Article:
What do I hope?

What’s the end goal for our students?

Is there even an end?

What will all this technology do for us?

The potential is so great…

Two years ago I was working in a classroom with an overhead projector and a whiteboard, one computer with Windows ’90-something and super-duper slow internet. It has only been recently that I feel as though my basic technology needs (think: Maslow-esque hierarchy) were being met so I could move on to self-actualization and what I think is, indeed, a paradigm shift.

(Since I need to see the big picture first, please excuse me while I veer from the nuts and bolts of technology integration.)

What do I hope this means for my students?
I hope the power of technology to shift our energies from accumulating knowledge to sharing and collaborating and problem solving creatively will help us be better humans.

Oh my – (here she goes getting all Pollyanna on us)

No, I sincerely think it has the potential to help us become better humans.
Why? Because we can make connections with other people like we never have before. And connections lead to understanding.  Connections give purpose and meaning to our lives.*
Why? Because knowledge is no longer hoarded.** When we share knowledge and are able to collaborate, problems get solved more quickly, easily, and efficiently.
Why? Because in our schools I think it will better help us meet the unique needs of our students and allow them to follow their dreams and passions.
Why? When we meet the unique needs of our students, challenge them, engage them, and help them follow their dreams and goals, they will lead lives of greater meaning.

And in the end, isn’t that what we want? For our students to lead fulfilling lives?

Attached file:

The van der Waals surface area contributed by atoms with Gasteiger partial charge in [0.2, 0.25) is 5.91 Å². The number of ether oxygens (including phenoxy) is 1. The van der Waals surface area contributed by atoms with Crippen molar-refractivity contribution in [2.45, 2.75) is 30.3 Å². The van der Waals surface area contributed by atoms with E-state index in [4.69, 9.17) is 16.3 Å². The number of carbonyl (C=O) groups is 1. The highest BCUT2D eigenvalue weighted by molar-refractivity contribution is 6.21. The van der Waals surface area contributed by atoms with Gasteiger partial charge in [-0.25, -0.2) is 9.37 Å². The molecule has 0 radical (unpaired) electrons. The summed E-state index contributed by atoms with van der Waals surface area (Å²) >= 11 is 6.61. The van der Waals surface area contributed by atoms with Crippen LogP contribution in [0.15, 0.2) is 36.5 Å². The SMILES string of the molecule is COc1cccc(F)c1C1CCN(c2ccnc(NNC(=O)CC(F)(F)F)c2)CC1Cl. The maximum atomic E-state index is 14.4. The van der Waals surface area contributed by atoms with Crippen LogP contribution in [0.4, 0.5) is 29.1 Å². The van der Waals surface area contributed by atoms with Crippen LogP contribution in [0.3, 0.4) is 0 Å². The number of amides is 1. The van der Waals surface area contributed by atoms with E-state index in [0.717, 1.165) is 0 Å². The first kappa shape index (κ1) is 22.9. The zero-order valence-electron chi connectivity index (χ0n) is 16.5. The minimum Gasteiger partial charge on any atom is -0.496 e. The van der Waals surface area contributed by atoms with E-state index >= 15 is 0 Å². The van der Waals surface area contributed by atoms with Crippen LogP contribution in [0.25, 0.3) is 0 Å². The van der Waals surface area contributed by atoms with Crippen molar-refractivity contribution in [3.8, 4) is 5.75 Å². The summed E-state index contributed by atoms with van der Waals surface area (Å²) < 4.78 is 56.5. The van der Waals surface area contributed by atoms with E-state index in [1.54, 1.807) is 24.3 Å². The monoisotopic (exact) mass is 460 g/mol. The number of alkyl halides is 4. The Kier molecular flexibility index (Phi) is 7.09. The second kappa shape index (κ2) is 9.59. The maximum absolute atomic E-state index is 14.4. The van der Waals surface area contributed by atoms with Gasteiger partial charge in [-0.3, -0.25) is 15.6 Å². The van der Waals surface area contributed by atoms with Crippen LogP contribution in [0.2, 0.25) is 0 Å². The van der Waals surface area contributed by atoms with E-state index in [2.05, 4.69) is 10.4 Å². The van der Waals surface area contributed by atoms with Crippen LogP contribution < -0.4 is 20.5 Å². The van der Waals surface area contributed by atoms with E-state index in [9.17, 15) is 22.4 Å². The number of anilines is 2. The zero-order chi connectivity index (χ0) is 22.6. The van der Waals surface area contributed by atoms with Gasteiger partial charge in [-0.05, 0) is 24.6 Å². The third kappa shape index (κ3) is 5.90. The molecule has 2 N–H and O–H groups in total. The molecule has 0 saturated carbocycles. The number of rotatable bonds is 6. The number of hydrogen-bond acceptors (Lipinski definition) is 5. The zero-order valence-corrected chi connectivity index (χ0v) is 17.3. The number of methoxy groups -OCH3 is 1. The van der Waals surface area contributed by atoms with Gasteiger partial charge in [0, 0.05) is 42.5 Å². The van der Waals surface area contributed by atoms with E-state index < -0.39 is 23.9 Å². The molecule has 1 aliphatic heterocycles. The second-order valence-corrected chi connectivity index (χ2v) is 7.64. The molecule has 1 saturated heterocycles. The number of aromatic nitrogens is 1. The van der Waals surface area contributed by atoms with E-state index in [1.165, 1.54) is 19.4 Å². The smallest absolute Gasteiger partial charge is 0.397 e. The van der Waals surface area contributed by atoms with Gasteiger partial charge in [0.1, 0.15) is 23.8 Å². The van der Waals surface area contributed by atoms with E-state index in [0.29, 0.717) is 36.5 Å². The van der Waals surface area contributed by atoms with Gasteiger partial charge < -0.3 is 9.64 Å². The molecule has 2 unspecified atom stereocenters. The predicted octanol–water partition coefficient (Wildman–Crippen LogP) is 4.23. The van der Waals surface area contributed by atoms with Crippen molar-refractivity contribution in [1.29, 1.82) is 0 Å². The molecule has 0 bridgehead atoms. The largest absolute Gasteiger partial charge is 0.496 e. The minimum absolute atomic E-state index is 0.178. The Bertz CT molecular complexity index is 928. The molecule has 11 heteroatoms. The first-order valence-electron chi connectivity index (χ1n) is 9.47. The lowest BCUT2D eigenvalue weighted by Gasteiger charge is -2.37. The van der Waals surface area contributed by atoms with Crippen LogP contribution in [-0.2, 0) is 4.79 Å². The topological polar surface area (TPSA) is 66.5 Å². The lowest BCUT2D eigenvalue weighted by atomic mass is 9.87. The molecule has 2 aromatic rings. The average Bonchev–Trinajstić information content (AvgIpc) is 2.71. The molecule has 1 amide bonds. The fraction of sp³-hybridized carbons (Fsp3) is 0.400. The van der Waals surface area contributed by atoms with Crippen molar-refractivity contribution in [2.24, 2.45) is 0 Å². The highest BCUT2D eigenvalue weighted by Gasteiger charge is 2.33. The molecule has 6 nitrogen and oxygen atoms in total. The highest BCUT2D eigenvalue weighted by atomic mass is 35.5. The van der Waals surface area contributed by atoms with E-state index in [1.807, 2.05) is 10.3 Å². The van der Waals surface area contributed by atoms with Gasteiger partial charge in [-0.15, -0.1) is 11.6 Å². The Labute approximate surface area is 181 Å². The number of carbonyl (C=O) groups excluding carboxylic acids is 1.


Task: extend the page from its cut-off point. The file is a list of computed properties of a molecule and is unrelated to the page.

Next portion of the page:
Jacqueline Novogratz doesn’t mention a thing about technology in this TED Talk, but I think it relates strongly to what international schools strive to do.

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There were many powerful stories in this talk. Brief notes/reflections on a few (that may be be expanded upon later):

00:30- Wanting a life of purpose and greater meaning: * I recently discovered a research professor, Dr. Brene Brown, who studies vulnerability. How does one study this? Is this just something that wealthier nations have the luxury to study since they have clean water and an adequate food supply figured out? She points out that the United States is a nation of overbusy-ness which is a means of distraction from being vulnerable. It has made me wonder if we allow our students to make mistakes and learn from them or are they constantly pushed to achieve at the expense of more meaningful learning experiences?

2:35- I love the idea of thinking of oneself as a steward of the earth and seeing the faces of children seven generations into the future when making decisions. What would our world look like if this was taken into consideration?

7:20- Dis-empowered adolescents males: A few months ago I enjoyed West of Kabul East of New York by Tamim Ansary. He describes the Afghanistan of his youth with such a tight knit extended family structure. He muses that the Afghanistan of later years with its destruction of this strong clan environment likely contributed to the formation of the Taliban.

14:30- Ruby Bridges: The mention of Ruby Bridges initially conjured up Norman Rockwell’s painting of desegregation in New Orleans.  It also touched on a topic discussed at our last class, ownership and copyright issues.  Who ‘owns’ the work teachers do?  Is it ok to make all work, blogs, videos, curriculum, standards/benchmarks, etc.  accessible via Creative Commons?  I feel putting one’s work out there is part of the continuing expansion of education availability.  In the Middle Ages the church was loathe to allow anyone outside access to knowledge until the printing press revolutionalized information distribution.  Novogratz mentions desegregation in the southern United States, another time period when access to education was expanded to more people.  The wealth of information available online today is yet another revolution in allowing more people to be educated.  And like before, the group with the power (the knowledge, information, etc) more often than not, wants to maintain the status quo.

15:45- The image of the pinnacle of rice reaching to heaven before bowing to the earth from which it came was beautiful, a fitting symbol of leadership.

Photo credit: flip.01

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